Ok. Next up—Breakfast on Pluto. I had mix feelings about seeing this movie because it got pretty trashed at the time it was released. I don’t normally pay attention to reviews when I am actually going to see a movie, but I did with this movie for some reason. Why did I want to see it? Well, Neil Jordan directs, for one. I think he’s a great, though erratic director who occasionally indulges himself too much—see End of the Affair as case in point. I wasn’t sure I wanted to see this because Cillian Murphy reminds me of that guy from Smallville, whom I don’t find attractive at all. In fact, I was convinced that Tom Welling was the actor playing Scarecrow in Batman Begins. Even though I realized it wasn’t, I thought he—Murphy—was odd looking in Batman Begins, and this is without the scary Scarecrow transformation. On the other hand, he is Irish. ‘Nough said.
9:46 p.m. 7/21/07
So. On the day the final Harry Potter book is released, I am dodging any mention of it because I want to not know any spoilers before reading it. Too late as one article in the Strib online puts a spoiler in the teaser. People, please. Do me (and others like me) a favor and put all spoilers in the link so someone has to click on the link in order to read the spoilers. Is that too much to ask?
That’s not why I’m here, though. Another fairly big event happened in the world of Harry Potter last week—the fifth movie opened. As a good friend of mine and I have a standing tradition of seeing the movies in a theatre together (she also buys the books and lends them to me so I don’t have to buy them myself), we are off to see the wizard, the wonderful wizard of Hogwarts. The movie is Harry Potter: Fast and Furious, no, wait, it’s not, but it might as well be. Harry is in his fifth year at Hogwarts, and not so coincidentally, he hits his sullen years. The book, Harry Potter and the Order of The Phoenix, is the longest by far (800+ pages), and the movie is a slim two and a half hours long. Obviously, something has to go.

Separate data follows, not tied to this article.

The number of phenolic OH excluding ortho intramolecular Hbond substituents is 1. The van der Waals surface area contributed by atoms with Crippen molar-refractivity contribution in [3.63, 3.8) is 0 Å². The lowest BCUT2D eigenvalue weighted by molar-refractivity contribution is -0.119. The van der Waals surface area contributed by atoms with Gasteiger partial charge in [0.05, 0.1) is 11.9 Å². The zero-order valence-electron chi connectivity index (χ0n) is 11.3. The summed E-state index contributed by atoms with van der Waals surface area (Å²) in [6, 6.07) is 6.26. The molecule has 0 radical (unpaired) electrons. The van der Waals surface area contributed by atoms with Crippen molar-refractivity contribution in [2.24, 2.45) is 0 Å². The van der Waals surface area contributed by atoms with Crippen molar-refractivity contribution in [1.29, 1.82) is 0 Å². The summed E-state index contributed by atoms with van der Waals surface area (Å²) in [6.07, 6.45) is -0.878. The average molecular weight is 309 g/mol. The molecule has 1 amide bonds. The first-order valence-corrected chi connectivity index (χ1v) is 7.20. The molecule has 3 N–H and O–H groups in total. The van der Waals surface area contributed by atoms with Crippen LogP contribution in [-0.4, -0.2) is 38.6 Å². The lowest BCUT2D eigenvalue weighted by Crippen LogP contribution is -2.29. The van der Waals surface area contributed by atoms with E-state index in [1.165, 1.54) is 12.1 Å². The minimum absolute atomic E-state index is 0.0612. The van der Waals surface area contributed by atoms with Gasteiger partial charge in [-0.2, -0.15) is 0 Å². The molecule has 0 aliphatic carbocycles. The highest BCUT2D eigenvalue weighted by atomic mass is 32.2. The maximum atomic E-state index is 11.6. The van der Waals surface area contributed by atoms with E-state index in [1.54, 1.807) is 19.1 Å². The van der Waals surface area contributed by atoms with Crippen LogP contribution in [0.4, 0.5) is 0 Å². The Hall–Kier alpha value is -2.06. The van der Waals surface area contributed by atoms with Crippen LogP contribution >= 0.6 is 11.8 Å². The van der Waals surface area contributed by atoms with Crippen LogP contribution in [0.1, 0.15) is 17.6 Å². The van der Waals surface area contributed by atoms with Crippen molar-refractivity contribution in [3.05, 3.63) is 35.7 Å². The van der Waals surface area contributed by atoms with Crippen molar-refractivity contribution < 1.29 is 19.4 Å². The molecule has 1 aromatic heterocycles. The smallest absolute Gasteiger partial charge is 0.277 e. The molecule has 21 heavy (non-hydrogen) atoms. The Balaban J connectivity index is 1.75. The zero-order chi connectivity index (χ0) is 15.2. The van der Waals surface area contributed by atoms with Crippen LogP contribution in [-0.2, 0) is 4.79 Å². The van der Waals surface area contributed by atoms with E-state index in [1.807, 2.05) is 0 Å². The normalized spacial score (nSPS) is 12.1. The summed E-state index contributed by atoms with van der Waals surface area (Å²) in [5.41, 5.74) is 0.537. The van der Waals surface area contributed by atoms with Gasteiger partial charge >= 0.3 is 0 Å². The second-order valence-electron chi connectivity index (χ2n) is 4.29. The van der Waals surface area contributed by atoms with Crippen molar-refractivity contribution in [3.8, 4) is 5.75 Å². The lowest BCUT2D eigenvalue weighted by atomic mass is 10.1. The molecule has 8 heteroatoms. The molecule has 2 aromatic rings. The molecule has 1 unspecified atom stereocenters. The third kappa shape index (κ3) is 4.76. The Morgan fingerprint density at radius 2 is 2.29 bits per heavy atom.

9:44 p.m. 4/22/06
Harry Potter fans, we have a burgeoning dilemma on our hands. It started, well, really, right from the start, but more so with the latest movie, Harry Potter and the Goblet of Fire. What’s the dilemma? It is this. J.K. Rowling seems determined to write the next War and Peace, increasing each book exponentially. This a problem when it comes to the big screen because how on earth can one pare down a tome of epic proportions to a mere two and a half hours? Well, there is more than one way, but Mike Newell decides to jettison most of the emotional tenor of the story and simply focus on the action. Oh, I still haven’t gotten to the dilemma, but I’m making my way there, don’t you worry. Here it is. The movie is a satisfactory adventure flick if you haven’t read the book. However, if you haven’t read the book, you probably don’t know what the hell is going on. See how that might be a problem?